I know very few people that enjoy discussing politics and controversial social issues. Most people, including me, tend to shy away from these topics and stick to lighter, more enjoyable, less divisive conversations. In my experience, the people who actively bring up politics and divisive issues are the ones who have strong opinions backed by very little research (not always, but usually).
I have one friend I typically discuss social issues with. She’s a sociology major, so she often talks about current events in her classes, and we generally have similar opinions. Even if we disagree, we know how to do it respectfully, and we both admit when we have and haven’t done research on a topic. Last time we met for coffee, we intended to stay away from politics, but ended up discussing them and other controversial issues almost the entire time we were together. It was intellectually refreshing. And then we wondered why people don’t do this more often.
Of course, there is the obvious reason. Politics and social issues are divisive. I’ve mentioned before that talking about politics means talking about everyone’s baggage as well. It’s uncomfortable and annoying, and sometimes not worth the arguments that will inevitably ensue.
But why do these things hold so much passion for us? One reason is that our political beliefs are closely related to how we view ourselves — our self-identity. I read an article the other day about what parts of our brains light up when we discuss politics. I couldn’t find the original article, but I did find this (older) one that got similar results to the one I read. In the study, scientists monitored subjects’ brains while they evaluated “information that threatened their preferred candidate” just before the 2004 presidential election (I told you it was an old article). Here’s what they found:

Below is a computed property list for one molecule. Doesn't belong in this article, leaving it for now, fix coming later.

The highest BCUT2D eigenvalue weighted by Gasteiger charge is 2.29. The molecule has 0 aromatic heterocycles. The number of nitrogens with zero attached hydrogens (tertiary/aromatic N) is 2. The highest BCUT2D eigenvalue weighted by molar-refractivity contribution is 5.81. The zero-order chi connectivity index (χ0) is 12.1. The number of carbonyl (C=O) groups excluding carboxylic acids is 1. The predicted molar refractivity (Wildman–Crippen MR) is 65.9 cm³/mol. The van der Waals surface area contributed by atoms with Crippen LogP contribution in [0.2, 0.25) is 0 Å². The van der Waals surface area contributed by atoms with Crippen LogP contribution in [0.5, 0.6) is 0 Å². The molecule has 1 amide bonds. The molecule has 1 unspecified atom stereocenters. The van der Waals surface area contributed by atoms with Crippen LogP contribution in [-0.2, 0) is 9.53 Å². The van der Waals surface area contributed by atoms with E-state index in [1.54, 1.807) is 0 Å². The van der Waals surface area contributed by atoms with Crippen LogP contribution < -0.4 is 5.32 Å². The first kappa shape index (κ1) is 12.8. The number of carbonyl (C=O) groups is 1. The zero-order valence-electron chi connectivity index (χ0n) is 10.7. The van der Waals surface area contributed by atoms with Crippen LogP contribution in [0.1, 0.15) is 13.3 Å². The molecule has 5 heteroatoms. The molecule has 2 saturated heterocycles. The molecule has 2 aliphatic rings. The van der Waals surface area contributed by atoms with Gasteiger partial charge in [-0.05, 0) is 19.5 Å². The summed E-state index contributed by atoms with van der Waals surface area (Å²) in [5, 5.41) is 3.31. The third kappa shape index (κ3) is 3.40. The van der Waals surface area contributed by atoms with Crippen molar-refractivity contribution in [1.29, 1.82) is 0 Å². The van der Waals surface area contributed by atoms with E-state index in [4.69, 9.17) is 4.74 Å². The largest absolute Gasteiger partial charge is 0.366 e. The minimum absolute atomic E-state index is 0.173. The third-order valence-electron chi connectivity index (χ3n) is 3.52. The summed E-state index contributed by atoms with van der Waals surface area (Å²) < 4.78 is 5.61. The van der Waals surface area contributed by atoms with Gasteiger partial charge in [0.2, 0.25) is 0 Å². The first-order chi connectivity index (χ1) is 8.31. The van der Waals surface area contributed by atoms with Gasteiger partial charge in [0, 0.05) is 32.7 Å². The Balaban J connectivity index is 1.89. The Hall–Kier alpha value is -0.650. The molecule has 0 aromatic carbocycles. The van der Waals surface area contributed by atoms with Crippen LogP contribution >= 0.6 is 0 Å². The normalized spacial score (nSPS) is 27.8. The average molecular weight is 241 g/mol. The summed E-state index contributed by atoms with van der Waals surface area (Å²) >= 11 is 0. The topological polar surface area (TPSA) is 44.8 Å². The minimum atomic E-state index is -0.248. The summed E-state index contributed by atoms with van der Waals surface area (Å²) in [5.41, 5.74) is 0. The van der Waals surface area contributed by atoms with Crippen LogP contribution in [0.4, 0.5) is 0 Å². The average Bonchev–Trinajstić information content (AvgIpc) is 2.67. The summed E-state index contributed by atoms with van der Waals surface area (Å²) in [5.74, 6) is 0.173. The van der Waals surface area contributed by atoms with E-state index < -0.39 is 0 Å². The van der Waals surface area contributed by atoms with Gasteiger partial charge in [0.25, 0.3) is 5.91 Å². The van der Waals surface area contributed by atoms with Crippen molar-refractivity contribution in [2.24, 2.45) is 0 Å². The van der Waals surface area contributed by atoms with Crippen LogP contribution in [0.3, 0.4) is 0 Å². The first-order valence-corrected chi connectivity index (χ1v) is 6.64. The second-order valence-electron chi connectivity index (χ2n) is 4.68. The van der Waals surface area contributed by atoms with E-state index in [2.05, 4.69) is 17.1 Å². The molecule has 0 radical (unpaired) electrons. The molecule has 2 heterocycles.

“We did not see any increased activation of the parts of the brain normally engaged during reasoning,” said Drew Westen, director of clinical psychology at Emory University. “What we saw instead was a network of emotion circuits lighting up, including circuits hypothesized to be involved in regulating emotion, and circuits known to be involved in resolving conflicts.” [emphasis mine]
Discussing politics isn’t the same as discussing what color to paint the walls. Attacking someone’s political beliefs is more like insulting their kid. The parent isn’t going to think rationally about that (at least at first); they’re going to be angry. How dare someone say that about their kid, who they have a strong emotional connection with? How can they believe x, when clearly y is true? It’s hard to separate reason from that innate emotional response, and it’s much the same for politics.
I think another reason it’s hard to discuss these things is because it requires true self-examination. It’s hard work. First, we must inform ourselves about what’s really going on. Then, we have to compare our moral values against what’s happening in the world, and then we have to pick a stance, and then we have to defend it. It’s difficult. It’s time-consuming. In my experience, I’ve never just known what my opinion is on a hot button issue. I have to research. I have to discuss. I have to mull it over. And then I sometimes end up changing my mind. It’s introspective, and introspection is hard, because it requires us to really know ourselves. And sometimes, we don’t like what we find.
Other times, we think we do know ourselves. We have opinions and we stick to them. But we still avoid discussing hot topics because what if someone has a better argument? What then? If my views are disproved, am I really who I think I am? Good counter-arguments can dismantle us, and our sense of self-identity, completely.
But as uncomfortable as it is, these things can’t be avoided. If we avoid learning and trying to form opinions, we will get used, or ignored. We’ll be seen as ignorant or outdated. Our usefulness to society declines. My friend brought up this specific situation: over the past two summers, she has worked at a children’s Christian sleep-away camp. It’s similar to the quintessential camp experience: horseback riding, rock wall climbing, and overnight camping trips. But the staff faces big issues. Last summer, they received call from a mother wondering what the camp’s policy was for transgender children.
Transgenderism and gender dysmorphia is something that Christians typically avoid. It’s incredibly difficult to understand, especially within the context of Christianity, and on top of that it has to do with sex, which is often a taboo topic in Christian circles. But if the camp staff hadn’t discussed it, they would have come across as willfully ignorant to that mom. And they might have missed the chance to minister to a group of children that needs love the most.
Politics and issues like this aren’t fun. We live in a messed-up world that often just looks bleak. But the only way to affect it is to know what’s happening, and know how we feel about it, so that we can do something to enact change. They say nothing good in life is easy, and in this, it’s more than true.